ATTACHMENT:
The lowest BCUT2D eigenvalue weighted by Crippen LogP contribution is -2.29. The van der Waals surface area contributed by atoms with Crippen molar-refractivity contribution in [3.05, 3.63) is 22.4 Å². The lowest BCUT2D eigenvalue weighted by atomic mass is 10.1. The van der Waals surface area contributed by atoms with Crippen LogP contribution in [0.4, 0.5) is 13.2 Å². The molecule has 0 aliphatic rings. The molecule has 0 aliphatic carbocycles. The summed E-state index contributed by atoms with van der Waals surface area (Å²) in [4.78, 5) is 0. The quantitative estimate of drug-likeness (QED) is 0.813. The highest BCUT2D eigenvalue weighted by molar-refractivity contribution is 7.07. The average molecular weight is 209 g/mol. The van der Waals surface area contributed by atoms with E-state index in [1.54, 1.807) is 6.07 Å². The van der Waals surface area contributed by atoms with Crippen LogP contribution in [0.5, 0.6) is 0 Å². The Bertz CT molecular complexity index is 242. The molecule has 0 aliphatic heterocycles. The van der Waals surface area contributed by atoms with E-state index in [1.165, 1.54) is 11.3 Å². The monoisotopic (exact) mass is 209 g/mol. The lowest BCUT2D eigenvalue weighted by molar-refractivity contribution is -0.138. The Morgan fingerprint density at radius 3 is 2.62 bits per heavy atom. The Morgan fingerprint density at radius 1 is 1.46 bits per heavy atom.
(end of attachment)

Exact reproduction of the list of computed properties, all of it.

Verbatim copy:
The lowest BCUT2D eigenvalue weighted by Crippen LogP contribution is -2.29. The van der Waals surface area contributed by atoms with Crippen molar-refractivity contribution in [3.05, 3.63) is 22.4 Å². The lowest BCUT2D eigenvalue weighted by atomic mass is 10.1. The van der Waals surface area contributed by atoms with Crippen LogP contribution in [0.4, 0.5) is 13.2 Å². The molecule has 0 aliphatic rings. The molecule has 0 aliphatic carbocycles. The summed E-state index contributed by atoms with van der Waals surface area (Å²) in [4.78, 5) is 0. The quantitative estimate of drug-likeness (QED) is 0.813. The highest BCUT2D eigenvalue weighted by molar-refractivity contribution is 7.07. The average molecular weight is 209 g/mol. The van der Waals surface area contributed by atoms with E-state index in [1.54, 1.807) is 6.07 Å². The van der Waals surface area contributed by atoms with Crippen LogP contribution in [0.5, 0.6) is 0 Å². The Bertz CT molecular complexity index is 242. The molecule has 0 aliphatic heterocycles. The van der Waals surface area contributed by atoms with E-state index in [1.165, 1.54) is 11.3 Å². The monoisotopic (exact) mass is 209 g/mol. The lowest BCUT2D eigenvalue weighted by molar-refractivity contribution is -0.138. The Morgan fingerprint density at radius 3 is 2.62 bits per heavy atom. The Morgan fingerprint density at radius 1 is 1.46 bits per heavy atom.